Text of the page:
When a pregnant Erica Byrom arrived at Johns Hopkins Bayview Medical Center nearly five years ago, doctors had alarming news.
The 16-year-old mother had dangerously high blood pressure from preeclampsia and said doctors told her that her baby would die or suffer brain damage. Facing that prognosis — which Byrom’s attorneys would later call mistaken — the teen decided to forgo a cesarean section, resulting in lasting brain injuries to her daughter.
A Baltimore jury awarded Byrom and her daughter, Zubida, $229.6 million Monday in what her attorneys say is the largest medical malpractice verdict ever awarded in the United States. State laws to cap malpractice verdicts will likely reduce the amount to just over $200 million — still a record sum, said Mary Koch, her attorney.
“We are grateful to the jury for their careful consideration,” Koch said. “The verdict of the jury insures that Zubida will receive the care and treatment she needs and deserves for the rest of her life."
Zubida’s brain was damaged by a lack of oxygen during the delivery. The Prince George’s County girl has cerebral palsy, a neurological disability that can affect muscle control throughout the body, and requires round-the-clock care.
“Our hearts go out to this child and her family,” said Kim Hoppe, a Hopkins spokeswoman.
In an email Tuesday, she wrote that federal privacy laws prohibit hospital officials from discussing the case in detail.
“We are confident in the care this patient received and have provided ample documentation clearly demonstrating that we appropriately informed her multiple times of all of the risks associated with her condition,” Hoppe wrote. “The verdict was not supported by the evidence.”
She said Hopkins would appeal the verdict.
The award of more than $200 million vastly exceeds the region’s biggest malpractice verdicts in recent years.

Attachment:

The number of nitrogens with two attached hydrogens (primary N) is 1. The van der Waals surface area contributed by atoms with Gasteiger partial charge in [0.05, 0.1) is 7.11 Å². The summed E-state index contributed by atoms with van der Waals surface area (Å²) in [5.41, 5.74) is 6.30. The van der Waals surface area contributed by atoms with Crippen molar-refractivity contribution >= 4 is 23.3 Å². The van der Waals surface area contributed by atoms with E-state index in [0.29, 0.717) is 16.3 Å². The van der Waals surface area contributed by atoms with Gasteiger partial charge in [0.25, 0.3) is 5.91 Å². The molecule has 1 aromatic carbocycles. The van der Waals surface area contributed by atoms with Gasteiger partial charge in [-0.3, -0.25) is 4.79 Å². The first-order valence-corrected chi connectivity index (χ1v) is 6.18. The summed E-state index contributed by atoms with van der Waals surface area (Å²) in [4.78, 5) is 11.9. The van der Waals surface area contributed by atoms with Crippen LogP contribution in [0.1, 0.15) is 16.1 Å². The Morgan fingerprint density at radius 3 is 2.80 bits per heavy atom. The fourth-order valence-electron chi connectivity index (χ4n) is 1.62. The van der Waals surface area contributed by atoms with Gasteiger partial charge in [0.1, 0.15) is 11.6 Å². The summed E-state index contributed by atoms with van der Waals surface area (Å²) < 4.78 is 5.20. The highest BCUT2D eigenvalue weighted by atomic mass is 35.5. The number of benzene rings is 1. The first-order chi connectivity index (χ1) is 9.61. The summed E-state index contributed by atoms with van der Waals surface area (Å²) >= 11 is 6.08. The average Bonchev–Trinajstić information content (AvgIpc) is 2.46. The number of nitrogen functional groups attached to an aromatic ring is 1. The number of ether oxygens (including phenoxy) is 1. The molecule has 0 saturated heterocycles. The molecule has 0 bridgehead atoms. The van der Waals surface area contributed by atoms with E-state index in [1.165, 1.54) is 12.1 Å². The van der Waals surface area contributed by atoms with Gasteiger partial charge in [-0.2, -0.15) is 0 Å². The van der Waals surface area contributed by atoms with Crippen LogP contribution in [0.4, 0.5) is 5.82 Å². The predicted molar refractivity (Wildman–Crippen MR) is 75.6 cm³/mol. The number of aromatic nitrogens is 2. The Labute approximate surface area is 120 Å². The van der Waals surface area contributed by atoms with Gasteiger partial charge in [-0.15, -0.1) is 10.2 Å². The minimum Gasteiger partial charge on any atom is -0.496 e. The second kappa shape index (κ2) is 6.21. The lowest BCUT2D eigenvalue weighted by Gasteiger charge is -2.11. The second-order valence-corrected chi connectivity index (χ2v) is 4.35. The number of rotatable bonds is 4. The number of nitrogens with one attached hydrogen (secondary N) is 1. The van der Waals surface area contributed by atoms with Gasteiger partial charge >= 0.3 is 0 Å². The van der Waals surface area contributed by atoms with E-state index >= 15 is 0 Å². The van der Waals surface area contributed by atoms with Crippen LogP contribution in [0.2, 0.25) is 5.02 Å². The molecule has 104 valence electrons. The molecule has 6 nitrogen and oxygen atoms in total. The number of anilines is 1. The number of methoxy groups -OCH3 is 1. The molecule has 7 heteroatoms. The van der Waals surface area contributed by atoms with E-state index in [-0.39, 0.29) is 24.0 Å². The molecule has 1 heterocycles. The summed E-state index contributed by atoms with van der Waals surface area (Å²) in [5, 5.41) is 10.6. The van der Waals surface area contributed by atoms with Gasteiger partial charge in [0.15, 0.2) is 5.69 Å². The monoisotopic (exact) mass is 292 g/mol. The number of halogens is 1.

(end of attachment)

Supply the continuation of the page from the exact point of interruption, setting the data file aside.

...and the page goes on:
In 2012, a Baltimore jury awarded $21 million to a Glen Burnie couple whose son was born prematurely at Harbor Hospital. In their lawsuit, the boy’s parents said their son lost oxygen while in the womb and doctors should have performed a C-section rather than allow a prolonged vaginal birth. The boy was diagnosed with cerebral palsy.
Just one month earlier in 2012, a city jury awarded $55 million to a Baltimore couple whose son was born at the Johns Hopkins Hospital. The family also alleged their son lost oxygen in the womb and doctors should have performed a C-section sooner. This child, too, has cerebral palsy. At the time, the $55 million was among the largest medical malpractice verdicts in state history.
Meanwhile, last August, a jury in Santa Fe, New Mexico, awarded $73.2 million to a woman who sued, claiming doctors’ negligence left her son stuck in her birth canal and without oxygen for several minutes, according to a report in the Santa Fe New Mexican.
Maryland lawmakers have unsuccessfully proposed bills that would require doctors, hospital and insurers to pay into a state fund for families whose children suffer such brain damage at birth. Proponents have argued a fund would help control medical malpractice costs and bring resolution to families without prolonged legal fights.
In Erica Byrom’s lawsuit, the trial lasted two weeks in Baltimore Circuit Court. Hopkins attorneys argued the doctors were not negligent, saying the child’s injuries happened after labor started and that Byrom refused a C-section.
“Defendant [Hopkins] was prevented from performing a c-section and the injury occurred after plaintiff tied defendant’s proverbial hands with regard to the method of delivery that could be performed,” the attorneys wrote in court records.
Byrom was admitted to Hopkins Bayview in October 2014 with severe preeclampsia, a condition of pregnancy that can cause complications for mothers and babies, such as seizures and premature birth. Her condition only worsened. At 25 weeks of pregnancy, her baby was viable outside the womb and doctors induced labor.
“The safest option for Ms. Byrom and her baby was delivery by cesarean section,” her attorney wrote.
Doctors told her the baby would die or suffer brain damage, her attorney said.
“Because of this information, she declined a cesarean section,” Koch said. “Her baby was born two days later with a hypoxic brain injury which caused cerebral palsy.”
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Byrom declined through her attorney to answer questions.